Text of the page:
Statistical Feature Selection With Applications in Life Science

Detta är en avhandling från Institutionen för fysik, kemi och biologi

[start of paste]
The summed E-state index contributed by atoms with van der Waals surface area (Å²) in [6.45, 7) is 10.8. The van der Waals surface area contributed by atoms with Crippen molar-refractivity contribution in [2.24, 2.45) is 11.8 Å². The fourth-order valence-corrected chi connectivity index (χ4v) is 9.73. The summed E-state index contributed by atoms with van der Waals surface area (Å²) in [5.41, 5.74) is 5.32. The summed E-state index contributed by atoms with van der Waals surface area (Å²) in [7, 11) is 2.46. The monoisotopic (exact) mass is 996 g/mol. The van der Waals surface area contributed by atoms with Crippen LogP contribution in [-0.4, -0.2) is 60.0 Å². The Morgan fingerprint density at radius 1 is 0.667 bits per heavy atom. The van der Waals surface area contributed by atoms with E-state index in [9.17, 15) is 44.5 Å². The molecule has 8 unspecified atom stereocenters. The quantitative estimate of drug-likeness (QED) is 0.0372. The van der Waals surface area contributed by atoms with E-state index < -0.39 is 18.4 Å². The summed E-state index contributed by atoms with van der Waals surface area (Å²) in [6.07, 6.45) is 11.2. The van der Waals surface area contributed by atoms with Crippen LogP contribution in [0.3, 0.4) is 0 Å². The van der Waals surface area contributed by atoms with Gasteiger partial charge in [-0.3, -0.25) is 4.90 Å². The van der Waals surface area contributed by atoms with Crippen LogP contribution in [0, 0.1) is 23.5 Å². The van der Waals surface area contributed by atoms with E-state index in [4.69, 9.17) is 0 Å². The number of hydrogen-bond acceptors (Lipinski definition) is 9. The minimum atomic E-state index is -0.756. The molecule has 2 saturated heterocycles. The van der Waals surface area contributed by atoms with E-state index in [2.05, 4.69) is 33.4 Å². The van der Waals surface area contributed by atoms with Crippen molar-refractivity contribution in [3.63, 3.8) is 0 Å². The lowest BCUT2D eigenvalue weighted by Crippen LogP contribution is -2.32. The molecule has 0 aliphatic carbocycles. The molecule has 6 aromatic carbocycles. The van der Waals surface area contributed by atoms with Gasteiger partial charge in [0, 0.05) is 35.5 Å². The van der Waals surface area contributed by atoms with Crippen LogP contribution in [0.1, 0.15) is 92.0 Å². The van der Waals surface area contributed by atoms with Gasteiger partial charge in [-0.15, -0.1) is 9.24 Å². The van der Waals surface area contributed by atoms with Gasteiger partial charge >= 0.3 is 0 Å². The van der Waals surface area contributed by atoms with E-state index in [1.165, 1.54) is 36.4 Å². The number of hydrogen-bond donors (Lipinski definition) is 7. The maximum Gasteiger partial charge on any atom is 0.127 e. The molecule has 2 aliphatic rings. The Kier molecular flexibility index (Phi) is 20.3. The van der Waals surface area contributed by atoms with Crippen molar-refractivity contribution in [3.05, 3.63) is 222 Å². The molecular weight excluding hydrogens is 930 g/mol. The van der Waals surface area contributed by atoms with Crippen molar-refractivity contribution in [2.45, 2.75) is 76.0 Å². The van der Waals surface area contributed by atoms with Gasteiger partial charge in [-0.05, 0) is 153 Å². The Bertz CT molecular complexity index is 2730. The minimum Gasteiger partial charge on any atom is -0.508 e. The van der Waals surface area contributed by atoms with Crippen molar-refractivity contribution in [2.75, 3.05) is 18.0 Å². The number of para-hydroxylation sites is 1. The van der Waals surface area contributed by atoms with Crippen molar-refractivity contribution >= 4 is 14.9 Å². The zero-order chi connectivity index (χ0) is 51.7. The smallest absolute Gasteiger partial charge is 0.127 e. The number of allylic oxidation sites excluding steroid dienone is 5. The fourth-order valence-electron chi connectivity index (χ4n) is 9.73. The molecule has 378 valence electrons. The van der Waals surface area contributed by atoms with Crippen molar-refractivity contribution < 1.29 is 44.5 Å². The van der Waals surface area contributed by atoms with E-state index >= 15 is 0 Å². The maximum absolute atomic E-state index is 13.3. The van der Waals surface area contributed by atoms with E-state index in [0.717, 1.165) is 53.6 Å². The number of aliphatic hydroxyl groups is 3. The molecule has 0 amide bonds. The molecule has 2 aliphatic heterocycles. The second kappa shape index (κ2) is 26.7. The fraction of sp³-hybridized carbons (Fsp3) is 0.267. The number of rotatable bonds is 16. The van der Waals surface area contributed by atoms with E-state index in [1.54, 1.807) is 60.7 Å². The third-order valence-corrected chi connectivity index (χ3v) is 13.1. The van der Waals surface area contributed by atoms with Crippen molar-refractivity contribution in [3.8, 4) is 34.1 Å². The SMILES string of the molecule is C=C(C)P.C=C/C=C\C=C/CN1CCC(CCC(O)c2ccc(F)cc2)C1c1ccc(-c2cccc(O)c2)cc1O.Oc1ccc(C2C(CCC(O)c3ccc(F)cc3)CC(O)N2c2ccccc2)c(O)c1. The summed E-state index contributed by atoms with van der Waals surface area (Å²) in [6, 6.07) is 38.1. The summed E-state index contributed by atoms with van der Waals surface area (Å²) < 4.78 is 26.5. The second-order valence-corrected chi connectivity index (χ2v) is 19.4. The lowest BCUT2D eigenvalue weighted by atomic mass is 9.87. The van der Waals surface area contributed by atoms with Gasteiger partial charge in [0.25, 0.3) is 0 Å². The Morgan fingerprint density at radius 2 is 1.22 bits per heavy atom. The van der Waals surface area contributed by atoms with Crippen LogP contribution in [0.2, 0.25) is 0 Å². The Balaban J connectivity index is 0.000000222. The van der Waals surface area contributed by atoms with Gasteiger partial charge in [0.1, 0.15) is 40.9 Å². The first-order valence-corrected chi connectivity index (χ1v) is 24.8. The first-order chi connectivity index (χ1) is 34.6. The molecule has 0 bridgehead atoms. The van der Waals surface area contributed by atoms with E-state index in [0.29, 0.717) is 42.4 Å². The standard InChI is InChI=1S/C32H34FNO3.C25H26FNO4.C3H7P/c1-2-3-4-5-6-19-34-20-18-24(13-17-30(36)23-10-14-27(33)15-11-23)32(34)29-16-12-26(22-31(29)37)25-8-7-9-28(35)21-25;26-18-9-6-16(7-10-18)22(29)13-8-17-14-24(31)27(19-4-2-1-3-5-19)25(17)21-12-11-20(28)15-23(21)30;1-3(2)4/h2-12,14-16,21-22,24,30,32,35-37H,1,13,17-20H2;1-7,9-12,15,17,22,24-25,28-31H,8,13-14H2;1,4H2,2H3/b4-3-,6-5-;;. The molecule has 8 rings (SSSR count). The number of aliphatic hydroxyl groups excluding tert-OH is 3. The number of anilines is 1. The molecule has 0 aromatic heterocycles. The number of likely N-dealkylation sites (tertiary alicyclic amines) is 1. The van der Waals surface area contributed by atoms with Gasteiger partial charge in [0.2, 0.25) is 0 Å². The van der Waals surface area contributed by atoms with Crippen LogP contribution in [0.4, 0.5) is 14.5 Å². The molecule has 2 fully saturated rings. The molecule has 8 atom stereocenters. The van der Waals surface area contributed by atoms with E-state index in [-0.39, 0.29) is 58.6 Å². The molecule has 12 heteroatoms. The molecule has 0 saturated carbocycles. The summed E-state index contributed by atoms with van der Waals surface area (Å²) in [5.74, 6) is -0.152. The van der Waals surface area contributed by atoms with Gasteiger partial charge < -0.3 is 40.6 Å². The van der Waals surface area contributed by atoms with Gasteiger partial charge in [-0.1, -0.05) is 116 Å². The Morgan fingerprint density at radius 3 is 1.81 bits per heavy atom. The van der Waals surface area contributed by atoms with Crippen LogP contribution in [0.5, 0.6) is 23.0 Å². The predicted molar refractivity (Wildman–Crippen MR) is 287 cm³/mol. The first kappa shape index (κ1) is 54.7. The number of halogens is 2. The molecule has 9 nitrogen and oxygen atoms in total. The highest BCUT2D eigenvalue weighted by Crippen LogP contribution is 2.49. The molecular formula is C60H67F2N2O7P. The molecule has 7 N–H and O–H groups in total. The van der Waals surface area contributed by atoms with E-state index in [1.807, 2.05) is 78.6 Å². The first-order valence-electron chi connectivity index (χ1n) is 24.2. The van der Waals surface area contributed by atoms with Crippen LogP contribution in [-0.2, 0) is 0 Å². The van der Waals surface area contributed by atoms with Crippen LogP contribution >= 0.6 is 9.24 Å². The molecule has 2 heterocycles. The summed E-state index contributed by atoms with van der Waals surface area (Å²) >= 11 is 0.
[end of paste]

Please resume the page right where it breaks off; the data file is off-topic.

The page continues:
Sammanfattning: The sequencing of the human genome has changed life science research in many ways. Novel measurement technologies such as microarray expression analysis, genome-wide SNP typing and mass spectrometry are now producing experimental data of extremely high dimensions. While these techniques provide unprecedented opportunities for exploratory data analysis, the increase in dimensionality also introduces many difficulties. A key problem is to discover the most relevant variables, or features, among the tens of thousands of parallel measurements in a particular experiment. This is referred to as feature selection.For feature selection to be principled, one needs to decide exactly what it means for a feature to be ”relevant”. This thesis considers relevance from a statistical viewpoint, as a measure of statistical dependence on a given target variable. The target variable might be continuous, such as a patient’s blood glucose level, or categorical, such as ”smoker” vs. ”non-smoker”. Several forms of relevance are examined and related to each other to form a coherent theory. Each form of relevance then defines a different feature selection problem.The predictive features are those that allow an accurate predictive model, for example for disease diagnosis. I prove that finding redictive features is a tractable problem, in that consistent estimates can be computed in polynomial time. This is a substantial improvement upon current theory. However, I also demonstrate that selecting features to optimize prediction accuracy does not control feature error rates. This is a severe drawback in life science, where the selected features per se are important, for example as candidate drug targets. To address this problem, I propose a statistical method which to my knowledge is the first to achieve error control. Moreover, I show that in high dimensions, feature sets can be impossible to replicate in independent experiments even with controlled error rates. This finding may explain the lack of agreement among genome-wide association studies and molecular signatures of disease.The most predictive features may not always be the most relevant ones from a biological perspective, since the predictive power of a given feature may depend on measurement noise rather than biological properties. I therefore consider a wider definition of relevance that avoids this problem. The resulting feature selection problem is shown to be asymptotically intractable in the general case; however, I derive a set of simplifying assumptions which admit an intuitive, consistent polynomial-time algorithm. Moreover, I present a method that controls error rates also for this problem. This algorithm is evaluated on microarray data from case studies in diabetes and cancer.In some cases however, I find that these statistical relevance concepts are insufficient to prioritize among candidate features in a biologically reasonable manner. Therefore, effective feature selection for life science requires both a careful definition of relevance and a principled integration of existing biological knowledge.